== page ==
Five Ten Trailcross Gore-Tex MTB shoes review – waterproof winter boots for flat pedal riders

One of the only flat pedal winter boots on the market with Gore-Tex waterproofness, high-top cuff and proper sticky rubber sole

Five Ten Trailcross Gore-Tex
(Image: © Paul Burwell)

BikePerfect Verdict

With its low weight and lightweight build, the Five Ten Trailcross Gore-Tex is a lot like riding a Trailcross XT, albeit with a waterproof skin. It’s a step back in terms of warmth and waterproofness compared to some heavy-duty rivals but the pedal grip and ride feel are second to none. If you want a winter boot for flat pedal riding, this one's got you covered.

Pros

  • +

    Lightweight construction

  • +

    Pedal grip is off the chart

  • +

    Plush ankle sock

  • +

    Double pull tags to help ease it on

  • +

    Reinforced toe and heel bumpers

Cons

  • -

    Not easy to get into

  • -

    Half a size too small

  • -

    Gore-Tex doesn’t extend all the way up

  • -

    Slight narrower last and flimsy footbed

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Five Ten Trailcross Gore-Tex

The Trailcross Gore-Tex does run about half a size too small so try before you buy (Image credit: Paul Burwell)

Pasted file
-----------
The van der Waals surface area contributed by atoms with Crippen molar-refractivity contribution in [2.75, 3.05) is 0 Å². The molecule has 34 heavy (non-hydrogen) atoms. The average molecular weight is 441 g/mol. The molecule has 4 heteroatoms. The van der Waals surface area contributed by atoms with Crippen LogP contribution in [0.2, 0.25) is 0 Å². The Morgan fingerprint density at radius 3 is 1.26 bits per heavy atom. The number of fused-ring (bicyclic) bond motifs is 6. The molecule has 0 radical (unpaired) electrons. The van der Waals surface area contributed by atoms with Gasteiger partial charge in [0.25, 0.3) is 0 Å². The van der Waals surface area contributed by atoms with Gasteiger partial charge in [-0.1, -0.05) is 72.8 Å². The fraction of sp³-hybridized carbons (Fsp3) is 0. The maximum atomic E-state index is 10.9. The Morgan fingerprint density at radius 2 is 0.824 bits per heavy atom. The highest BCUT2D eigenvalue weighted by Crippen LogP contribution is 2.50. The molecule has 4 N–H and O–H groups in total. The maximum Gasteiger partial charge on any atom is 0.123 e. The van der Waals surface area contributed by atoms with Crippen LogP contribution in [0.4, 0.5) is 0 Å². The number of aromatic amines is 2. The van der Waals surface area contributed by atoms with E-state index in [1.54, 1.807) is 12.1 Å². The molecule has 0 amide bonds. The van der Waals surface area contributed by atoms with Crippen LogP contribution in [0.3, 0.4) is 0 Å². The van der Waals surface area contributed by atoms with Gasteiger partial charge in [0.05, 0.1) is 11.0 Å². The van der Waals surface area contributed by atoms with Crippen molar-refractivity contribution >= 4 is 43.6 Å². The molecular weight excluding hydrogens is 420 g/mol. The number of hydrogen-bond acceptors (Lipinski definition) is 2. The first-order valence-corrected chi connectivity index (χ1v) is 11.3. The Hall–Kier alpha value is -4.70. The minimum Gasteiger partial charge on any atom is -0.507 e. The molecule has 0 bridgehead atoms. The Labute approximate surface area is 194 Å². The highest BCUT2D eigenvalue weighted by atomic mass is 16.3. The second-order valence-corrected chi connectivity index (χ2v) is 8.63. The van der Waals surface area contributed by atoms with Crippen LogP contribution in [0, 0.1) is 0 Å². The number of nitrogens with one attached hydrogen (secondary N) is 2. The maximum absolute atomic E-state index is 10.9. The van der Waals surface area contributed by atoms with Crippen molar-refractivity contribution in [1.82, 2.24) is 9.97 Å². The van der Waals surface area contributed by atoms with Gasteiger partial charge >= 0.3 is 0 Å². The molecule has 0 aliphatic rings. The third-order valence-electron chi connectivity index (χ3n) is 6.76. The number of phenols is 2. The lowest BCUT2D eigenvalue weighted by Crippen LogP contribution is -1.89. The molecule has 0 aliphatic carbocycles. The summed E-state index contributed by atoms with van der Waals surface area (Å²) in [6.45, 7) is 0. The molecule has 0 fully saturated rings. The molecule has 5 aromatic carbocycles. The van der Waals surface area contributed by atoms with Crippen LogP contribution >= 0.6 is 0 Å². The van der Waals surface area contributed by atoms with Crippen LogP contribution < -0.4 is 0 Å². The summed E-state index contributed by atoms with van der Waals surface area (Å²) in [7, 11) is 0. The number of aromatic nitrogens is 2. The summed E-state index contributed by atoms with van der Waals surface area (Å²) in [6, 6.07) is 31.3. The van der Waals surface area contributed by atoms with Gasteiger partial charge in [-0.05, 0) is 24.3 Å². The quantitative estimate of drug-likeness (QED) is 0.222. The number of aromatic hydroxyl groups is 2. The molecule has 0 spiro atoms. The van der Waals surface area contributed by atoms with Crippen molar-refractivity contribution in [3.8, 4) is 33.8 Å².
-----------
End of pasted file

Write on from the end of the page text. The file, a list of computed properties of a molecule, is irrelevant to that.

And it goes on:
The Five Ten Trailcross Gore-Tex is the only shoe to feature in our best winter MTB boots round-up designed for flat pedal users. It’s based on the company’s regular Trailcross XT high top, but with an extended neoprene cuff to keep the heat in and a fully waterproof Gore-Tex membrane to keep the wet out. 

Five Ten Trailcross Gore-Tex

The boot features an extended neoprene cuff and waterproof Gore-Tex membrane (Image credit: Paul Burwell)

Design and specifications

The Five Ten Trailcross Gore-Tex uses an identical sole and the same last as the regular Trailcross XT, but has a slightly different cuff design. It extends a little bit higher on the ankle and has a wraparound flap secured with a patch of smart Velcro. This is more supportive and provides greater protection from the elements, but it’s a tighter fit and I found it harder to get a foot in. Five Ten adds pull tags to the front and rear of the cuff to help you ease it over your foot, but neither is particularly long and the gusseted tongue does make things a tight squeeze. 

As the name suggests, this shoe gets a Gore-Tex liner but if you look in the top of the boot you can see it only extends to the edge of the neoprene cuff, which means to keep out the worst of the weather you’ll need to wear a full waterproof trouser and ensure there’s plenty of overlap between it and the boot. 

The Gore-Tex membrane adds an extra layer too for greater warmth, but this isn’t that hot and if you ride regularly in sub-zero temperatures you may want to run another layer. And if you’re planning that you should consider going up a size because the Trailcross Gore-Tex does run half a size too small. There’s a bit more width in the last compared to the Trailcross XT, but it’s still quite a tapered shoe and feels very snug in the toe.

To stop scuff and abrasion, the Five Ten Trailcross Gore-Tex gets reinforced toe and heel bumpers. The lugs at the toe and heel are also shaped slightly for greater purchase when scrambling and with its Stealth rubber compound there’s not a shoe that can match it for grip on wet rock.